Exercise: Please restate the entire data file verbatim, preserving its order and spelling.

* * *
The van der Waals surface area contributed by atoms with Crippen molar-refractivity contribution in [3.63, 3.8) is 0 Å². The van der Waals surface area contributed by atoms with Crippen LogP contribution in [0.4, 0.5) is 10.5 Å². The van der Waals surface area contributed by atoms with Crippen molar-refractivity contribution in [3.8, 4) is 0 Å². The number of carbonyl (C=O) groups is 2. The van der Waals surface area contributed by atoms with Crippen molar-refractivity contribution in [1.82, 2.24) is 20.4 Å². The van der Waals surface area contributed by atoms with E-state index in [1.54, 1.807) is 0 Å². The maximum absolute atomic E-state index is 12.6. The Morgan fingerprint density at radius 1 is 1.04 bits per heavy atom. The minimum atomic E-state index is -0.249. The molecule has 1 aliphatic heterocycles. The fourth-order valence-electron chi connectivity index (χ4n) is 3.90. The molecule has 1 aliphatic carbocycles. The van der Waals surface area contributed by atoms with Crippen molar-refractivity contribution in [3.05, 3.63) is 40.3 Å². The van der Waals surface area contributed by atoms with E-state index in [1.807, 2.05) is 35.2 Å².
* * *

The van der Waals surface area contributed by atoms with Crippen molar-refractivity contribution in [3.63, 3.8) is 0 Å². The van der Waals surface area contributed by atoms with Crippen LogP contribution in [0.4, 0.5) is 10.5 Å². The van der Waals surface area contributed by atoms with Crippen molar-refractivity contribution in [3.8, 4) is 0 Å². The number of carbonyl (C=O) groups is 2. The van der Waals surface area contributed by atoms with Crippen molar-refractivity contribution in [1.82, 2.24) is 20.4 Å². The van der Waals surface area contributed by atoms with E-state index in [1.54, 1.807) is 0 Å². The maximum absolute atomic E-state index is 12.6. The Morgan fingerprint density at radius 1 is 1.04 bits per heavy atom. The minimum atomic E-state index is -0.249. The molecule has 1 aliphatic heterocycles. The fourth-order valence-electron chi connectivity index (χ4n) is 3.90. The molecule has 1 aliphatic carbocycles. The van der Waals surface area contributed by atoms with Crippen molar-refractivity contribution in [3.05, 3.63) is 40.3 Å². The van der Waals surface area contributed by atoms with E-state index in [1.807, 2.05) is 35.2 Å².